What is extended testing and when is it needed?
The below table shows the number of markers we used in a standard test vs. the number used in extended testing:
|Type of test||Standard number of markers||Extended testing|
|Paternity testing||21 genetic markers (loci*)||25 genetic markers (loci)|
|Siblings testing||21 genetic markers (loci)||25 genetic markers (loci)|
Extended testing allows us to provide you with more accurate results in the following scenarios:
- You are carrying out a home paternity test where you suspect or know that the alleged fathers are brothers, you do not have the mother’s sample and can only test 1 of the alleged fathers.
- You are carrying out a siblings DNA test.
*A genetic marker or a locus is a specific location of a gene (or of a significant sequence). When the laboratory carries out a DNA test, they extract the same genetic markers for every individual. Each person typically has two alleles for every one of the genetic markers extracted (alleles are alternate forms of the DNA which may have different repeats), one inherited from the biological mother and one inherited from the biological father. In a paternity test, we extract the set of genetic markers from the alleged father and the child and then see if the child has inherited the alleles from the alleged, tested biological father.
A note about siblings testing
Siblings’ testing compares the DNA of the individuals tested to confirm if they share a common parent. The test is based on a probability of relationship which essentially establishes the amount of common/shared DNA between the siblings. The amount of common DNA between siblings can vary – in some cases biological siblings can sometimes share a lot of DNA whilst in other cases, share far less common DNA making them appear unrelated. This is due to the nature of DNA inheritance. This is why with siblings testing we would suggest using additional markers as it can help you get a more conclusive result.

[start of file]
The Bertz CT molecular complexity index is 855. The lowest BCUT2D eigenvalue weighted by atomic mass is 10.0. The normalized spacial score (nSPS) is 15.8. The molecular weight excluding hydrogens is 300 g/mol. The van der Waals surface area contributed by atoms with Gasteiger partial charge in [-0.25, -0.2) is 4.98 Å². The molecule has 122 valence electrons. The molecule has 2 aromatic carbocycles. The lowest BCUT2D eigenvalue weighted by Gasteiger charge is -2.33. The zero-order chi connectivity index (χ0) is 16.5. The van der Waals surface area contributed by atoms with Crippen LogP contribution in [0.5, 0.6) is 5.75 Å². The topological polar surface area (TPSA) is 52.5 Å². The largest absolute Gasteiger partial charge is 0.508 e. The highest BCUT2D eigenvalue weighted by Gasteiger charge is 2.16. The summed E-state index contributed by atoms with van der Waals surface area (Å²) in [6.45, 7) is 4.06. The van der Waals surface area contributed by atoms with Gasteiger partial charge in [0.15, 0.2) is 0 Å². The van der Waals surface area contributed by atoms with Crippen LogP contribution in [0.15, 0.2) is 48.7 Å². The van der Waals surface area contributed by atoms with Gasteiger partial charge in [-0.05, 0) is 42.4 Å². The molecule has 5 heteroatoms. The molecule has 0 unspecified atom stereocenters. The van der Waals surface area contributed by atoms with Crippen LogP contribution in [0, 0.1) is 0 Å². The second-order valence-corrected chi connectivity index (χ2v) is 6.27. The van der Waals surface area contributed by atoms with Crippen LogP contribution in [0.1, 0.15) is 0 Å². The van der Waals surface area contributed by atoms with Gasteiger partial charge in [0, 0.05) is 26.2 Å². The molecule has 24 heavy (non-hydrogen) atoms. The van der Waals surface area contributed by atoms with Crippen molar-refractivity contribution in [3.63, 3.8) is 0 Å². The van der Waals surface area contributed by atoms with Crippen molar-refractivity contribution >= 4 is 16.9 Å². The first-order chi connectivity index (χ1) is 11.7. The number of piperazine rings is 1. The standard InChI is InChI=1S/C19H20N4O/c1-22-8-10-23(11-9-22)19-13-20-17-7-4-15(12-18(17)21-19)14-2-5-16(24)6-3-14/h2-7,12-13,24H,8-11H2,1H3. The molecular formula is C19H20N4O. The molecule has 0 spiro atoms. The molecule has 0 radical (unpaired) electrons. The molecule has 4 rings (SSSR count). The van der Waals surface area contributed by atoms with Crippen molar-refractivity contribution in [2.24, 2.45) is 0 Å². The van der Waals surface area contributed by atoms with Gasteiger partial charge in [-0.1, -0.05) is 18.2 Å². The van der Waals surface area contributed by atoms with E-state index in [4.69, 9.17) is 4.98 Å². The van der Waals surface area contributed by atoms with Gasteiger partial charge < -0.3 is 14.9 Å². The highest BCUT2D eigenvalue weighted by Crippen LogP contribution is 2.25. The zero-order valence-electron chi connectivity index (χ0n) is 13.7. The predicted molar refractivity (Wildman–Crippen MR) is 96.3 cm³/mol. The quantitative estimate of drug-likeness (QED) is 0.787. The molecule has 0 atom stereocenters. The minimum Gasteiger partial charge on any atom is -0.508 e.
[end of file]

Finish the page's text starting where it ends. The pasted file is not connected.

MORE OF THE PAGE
A note about paternity testing
In a paternity test we extract 21 genetic markers from the DNA of the alleged father. For any alleged father tested, the laboratory extracts the same exact markers (loci). The issue with both alleged fathers being brothers is that brothers may sometimes share common markers. This could affect the accuracy of the test.
If the alleged fathers are brothers (or you suspect they may be) you can:
- Test both alleged fathers and the child. This means we need DNA samples from both brothers (and alleged brothers) and the DNA sample of the child.
- Test just one of the alleged fathers and the child. In this case, you will need to select extended testing using additional markers to provide a conclusive result.
- Test just one of the alleged fathers, the child’s mother and the child.
Testing the mother
Testing the mother is recommended in all paternity testing scenarios although not mandatory. The mother’s sample will always help towards getting stronger and more accurate result. However, the only time we would strongly not recommended doing a paternity test without the mother’s sample is if the alleged fathers are brothers (or suspected to be brothers) and you only have the DNA sample from one brother; in this case we would need the mother’s sample.